Sara came to live with us in December, 2006. After our Kasey went to the Bridge in July, we felt it was time for another dog to join our pack. Actually, Hermine felt that way; Herb would have been content to just have one dog, Mollie. The plan was to get a young male, probably about 2 years old, but after bringing the perfect dog into the house, I (Hermine) just could not bond with him because he wasn’t Kasey. Feelers were put out to all the rescue groups, but no one had what we were looking for. Just by chance I asked a breeder acquaintance if she knew of anyone who was looking to place a young male. She suggested we come to meet her Sara.
Sara was exactly the opposite of what I wanted – she was a 5½ year old female, but I decided to take a chance and meet her. Sara was supposed to be a “show dog” but because she was so timid, her show career was quickly ended. Instead she had 2 beautiful litters and was then spayed. Her life in a breeder’s home was not ideal. She spent most of her time in the kennel, but was rotated into the house at times. Sara was content with that arrangement since new things terrified her anyway. As long as she had her littermate Peanut around, she was fine. Sara did not like strangers, but for some reason she liked me! I saw a dog that needed me, and I needed a needy dog, so although I wasn’t sure I could ever love her, Sara came home to live with us.
Mollie loved Sara immediately, and to Sara, Mollie was a replacement for her sister Peanut. From the minute they met they became BFFs. It actually took me 9 months to turn Sara into a dog. She was terrified of everything – a leaf blowing in the wind, garbage pails, men in baseball caps, shadows, and the list could go on and on. Walking her down the street was a challenge – if she saw something that frightened her, she would try to climb into my arms. She felt better when she was with Mollie, so I always walked them together. Besides her fears, Sara was not reliably housebroken. I refused to crate her because of her history, so housebreaking was a challenge, but she learned. And she didn’t know how to learn; she didn’t realize commands required a response on her part. The day she figured this out you could see the joy in her eyes.
Of course, you probably know by now that I had fallen head over heels in love with her. Watching her dive was incredible; she wasn’t a graceful swimmer like Mollie but when she dove off the side of the pool she looked like a picture in a book. When she trotted, she looked like she was floating. Sara wasn’t much of a retriever; I always said she was probably part pointer because when you threw a ball, she would run to it and show you where it was. She loved to roll over on her back in the grass, and kick her feet in the air. She had the sweetest temperament. I never saw her growl or even curl her lip and anyone or anything, not even her granddaughter Tootsie who tried to mount her. She was so gentle when she took a treat from your fingers that you didn’t even realize she had teeth. And she loved her food!!!!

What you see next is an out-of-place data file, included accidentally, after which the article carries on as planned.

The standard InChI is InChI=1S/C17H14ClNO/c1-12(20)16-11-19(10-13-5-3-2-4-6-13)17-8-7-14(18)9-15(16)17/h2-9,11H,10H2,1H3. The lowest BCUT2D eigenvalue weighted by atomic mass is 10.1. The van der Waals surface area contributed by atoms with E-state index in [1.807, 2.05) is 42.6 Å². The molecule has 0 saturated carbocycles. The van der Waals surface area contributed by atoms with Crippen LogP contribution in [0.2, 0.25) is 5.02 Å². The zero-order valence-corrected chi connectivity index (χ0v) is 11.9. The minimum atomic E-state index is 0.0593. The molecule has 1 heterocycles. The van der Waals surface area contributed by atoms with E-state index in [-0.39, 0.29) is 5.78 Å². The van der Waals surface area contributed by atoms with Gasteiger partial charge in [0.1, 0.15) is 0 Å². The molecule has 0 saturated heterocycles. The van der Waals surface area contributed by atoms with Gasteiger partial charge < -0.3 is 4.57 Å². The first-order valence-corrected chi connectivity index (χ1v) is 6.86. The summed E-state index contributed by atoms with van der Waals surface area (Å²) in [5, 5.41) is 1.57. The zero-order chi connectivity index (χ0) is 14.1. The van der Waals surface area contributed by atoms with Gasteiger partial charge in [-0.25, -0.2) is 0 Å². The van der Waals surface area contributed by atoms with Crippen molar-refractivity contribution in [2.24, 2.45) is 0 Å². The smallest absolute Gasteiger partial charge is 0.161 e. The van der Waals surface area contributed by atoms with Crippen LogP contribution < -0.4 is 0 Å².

As time when on, Sara and Mollie both aged, but Mollie more so than Sara, so Sara felt responsible for her and always looked after her. When they were out for a walk Sara was always looking back, and never went more than a few steps ahead of Mollie. As Mollie’s arthritis worsened, I worried what would happen to Sara when Mollie went to the Bridge. They were so bonded.
In the early fall, Sara started to act “weird”. She hid most of the day, only coming out for meals and walks, and she stopped sleeping in my bed. I attributed it to old age, but decided a vet visit couldn’t hurt. Surprisingly, her blood report showed so many things wrong; less than 6 months earlier all was perfect. We followed up with an ultra-sound and Sara was diagnosed with cancer. Dr. Butzer gave her about 2 weeks to live. I no longer had to worry about them separating. Sara decided to stop eating and so they made the journey to the Bridge together. I can picture them running, so in tune with each other that they look like one dog.
Before she left me, Sara made sure I was taken care of. Her beautiful granddaughter is her legacy. They are as different as night and day but when I look at Tootsie’s nose leather, I see Sara. It is the only trait they shared. Rest in peace Sara, my champion (of the sofa).